In physics, particularly in quantum physics, a system observable is a property of the system state that can be determined by some sequence of physical operations. For example, these operations might involve submitting the system to various electromagnetic fields and eventually reading a value off some gauge. In systems governed by classical mechanics, any experimentally observable value can be shown to be given by a real-valued function on the set of all possible system states. In quantum physics, on the other hand, the relation between system state and the value of an observable is more subtle, requiring some basic linear algebra to explain. In the mathematical formulation of quantum mechanics, states are given by non-zero vectors in a Hilbert space V (where two vectors are considered to specify the same state if, and only if, they are scalar multiples of each other) and observables are given by self-adjoint operators on V. However, as indicated below, not every self-adjoint operator corresponds to a physically meaningful observable. For the case of a system of particles, the space V consists of functions called wave functions.
In quantum mechanics, measurement of observables exhibits some seemingly unintuitive properties. Specifically, if a system is in a state described by a vector in a Hilbert space, the measurement process affects the state in a non-deterministic, but statistically predictable way. In particular, after a measurement is applied, the state description by a single vector may be destroyed, being replaced by a statistical ensemble. The irreversible nature of measurement operations in quantum physics is sometimes referred to as the measurement problem and is described mathematically by quantum operations. By the structure of quantum operations, this description is mathematically equivalent to that offered by relative state interpretation where the original system is regarded as a subsystem of a larger system and the state of the original system is given by the partial trace of the state of the larger system.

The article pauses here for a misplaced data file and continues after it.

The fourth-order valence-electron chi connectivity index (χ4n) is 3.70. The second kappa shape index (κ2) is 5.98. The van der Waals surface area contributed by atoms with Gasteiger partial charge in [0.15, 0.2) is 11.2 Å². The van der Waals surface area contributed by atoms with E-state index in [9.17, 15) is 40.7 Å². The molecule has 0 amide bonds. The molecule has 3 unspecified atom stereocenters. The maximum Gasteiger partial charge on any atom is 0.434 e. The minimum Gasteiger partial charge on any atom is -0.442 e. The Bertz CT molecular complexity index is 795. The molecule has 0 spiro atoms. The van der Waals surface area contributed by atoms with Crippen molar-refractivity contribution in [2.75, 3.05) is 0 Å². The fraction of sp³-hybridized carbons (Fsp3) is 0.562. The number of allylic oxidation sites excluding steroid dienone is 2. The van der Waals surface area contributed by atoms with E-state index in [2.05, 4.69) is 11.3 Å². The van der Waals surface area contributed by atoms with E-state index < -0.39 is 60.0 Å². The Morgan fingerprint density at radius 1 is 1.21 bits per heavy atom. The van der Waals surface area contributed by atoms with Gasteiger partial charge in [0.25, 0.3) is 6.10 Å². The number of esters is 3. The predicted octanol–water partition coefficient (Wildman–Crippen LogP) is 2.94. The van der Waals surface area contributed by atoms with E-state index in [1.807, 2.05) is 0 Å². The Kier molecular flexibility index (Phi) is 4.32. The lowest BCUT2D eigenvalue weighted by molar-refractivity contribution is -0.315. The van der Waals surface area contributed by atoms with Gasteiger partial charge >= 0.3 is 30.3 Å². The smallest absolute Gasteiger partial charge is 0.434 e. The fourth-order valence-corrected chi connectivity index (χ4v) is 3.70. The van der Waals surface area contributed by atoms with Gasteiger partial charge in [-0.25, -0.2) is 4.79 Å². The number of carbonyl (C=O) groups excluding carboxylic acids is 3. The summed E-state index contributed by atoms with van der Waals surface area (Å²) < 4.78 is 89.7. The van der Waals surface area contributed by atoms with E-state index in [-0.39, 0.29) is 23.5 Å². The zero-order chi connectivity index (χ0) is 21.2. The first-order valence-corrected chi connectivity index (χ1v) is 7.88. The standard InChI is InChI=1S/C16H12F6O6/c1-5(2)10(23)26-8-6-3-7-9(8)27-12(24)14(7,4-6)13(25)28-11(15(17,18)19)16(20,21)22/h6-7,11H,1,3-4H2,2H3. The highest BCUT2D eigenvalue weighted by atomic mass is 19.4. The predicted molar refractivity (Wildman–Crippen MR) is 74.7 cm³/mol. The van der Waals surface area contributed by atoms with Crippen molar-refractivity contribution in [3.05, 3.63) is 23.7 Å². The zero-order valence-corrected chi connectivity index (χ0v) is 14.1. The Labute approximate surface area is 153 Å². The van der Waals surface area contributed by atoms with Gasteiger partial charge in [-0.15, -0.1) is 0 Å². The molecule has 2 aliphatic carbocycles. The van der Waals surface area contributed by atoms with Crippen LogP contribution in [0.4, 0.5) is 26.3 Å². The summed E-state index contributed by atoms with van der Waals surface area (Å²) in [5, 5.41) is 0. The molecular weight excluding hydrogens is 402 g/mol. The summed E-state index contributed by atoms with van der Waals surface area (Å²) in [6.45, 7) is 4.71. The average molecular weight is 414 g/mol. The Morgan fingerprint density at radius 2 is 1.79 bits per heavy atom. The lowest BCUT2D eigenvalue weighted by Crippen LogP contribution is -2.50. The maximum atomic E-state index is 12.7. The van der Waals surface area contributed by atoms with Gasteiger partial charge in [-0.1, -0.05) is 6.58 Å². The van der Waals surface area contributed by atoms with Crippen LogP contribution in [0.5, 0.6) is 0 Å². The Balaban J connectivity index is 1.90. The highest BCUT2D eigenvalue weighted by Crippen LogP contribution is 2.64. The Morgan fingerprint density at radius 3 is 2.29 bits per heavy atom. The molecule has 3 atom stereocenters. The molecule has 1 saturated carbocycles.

Physically meaningful observables must also satisfy transformation laws which relate observations performed by different observers in different frames of reference. These transformation laws are automorphisms of the state space, that is bijective transformations which preserve some mathematical property. In the case of quantum mechanics, the requisite automorphisms are unitary (or antiunitary) linear transformations of the Hilbert space V. Under Galilean relativity or special relativity, the mathematics of frames of reference is particularly simple, and in fact restricts considerably the set of physically meaningful observables.
- S. Auyang, How is Quantum Field Theory Possible, Oxford University Press, 1995.
- G. Mackey, Mathematical Foundations of Quantum Mechanics, W. A. Benjamin, 1963.
- V. Varadarajan, The Geometry of Quantum Mechanics vols 1 and 2, Springer-Verlag 1985.